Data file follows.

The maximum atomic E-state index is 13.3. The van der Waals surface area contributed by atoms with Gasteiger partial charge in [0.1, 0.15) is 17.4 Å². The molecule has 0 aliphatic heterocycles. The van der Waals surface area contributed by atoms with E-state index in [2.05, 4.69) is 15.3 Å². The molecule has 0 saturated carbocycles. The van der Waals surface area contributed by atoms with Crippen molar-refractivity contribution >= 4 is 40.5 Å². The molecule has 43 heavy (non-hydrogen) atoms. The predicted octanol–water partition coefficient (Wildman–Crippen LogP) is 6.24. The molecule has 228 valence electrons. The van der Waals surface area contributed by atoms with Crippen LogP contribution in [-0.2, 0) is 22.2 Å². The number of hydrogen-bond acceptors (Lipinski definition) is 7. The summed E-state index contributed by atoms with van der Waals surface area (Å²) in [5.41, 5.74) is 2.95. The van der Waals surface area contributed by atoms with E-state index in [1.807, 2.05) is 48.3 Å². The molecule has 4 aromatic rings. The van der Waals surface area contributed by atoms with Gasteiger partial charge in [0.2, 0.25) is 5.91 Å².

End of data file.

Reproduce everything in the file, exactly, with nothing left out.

The maximum atomic E-state index is 13.3. The van der Waals surface area contributed by atoms with Gasteiger partial charge in [0.1, 0.15) is 17.4 Å². The molecule has 0 aliphatic heterocycles. The van der Waals surface area contributed by atoms with E-state index in [2.05, 4.69) is 15.3 Å². The molecule has 0 saturated carbocycles. The van der Waals surface area contributed by atoms with Crippen molar-refractivity contribution >= 4 is 40.5 Å². The molecule has 43 heavy (non-hydrogen) atoms. The predicted octanol–water partition coefficient (Wildman–Crippen LogP) is 6.24. The molecule has 228 valence electrons. The van der Waals surface area contributed by atoms with Crippen LogP contribution in [-0.2, 0) is 22.2 Å². The number of hydrogen-bond acceptors (Lipinski definition) is 7. The summed E-state index contributed by atoms with van der Waals surface area (Å²) in [5.41, 5.74) is 2.95. The van der Waals surface area contributed by atoms with E-state index in [1.807, 2.05) is 48.3 Å². The molecule has 4 aromatic rings. The van der Waals surface area contributed by atoms with Gasteiger partial charge in [0.2, 0.25) is 5.91 Å².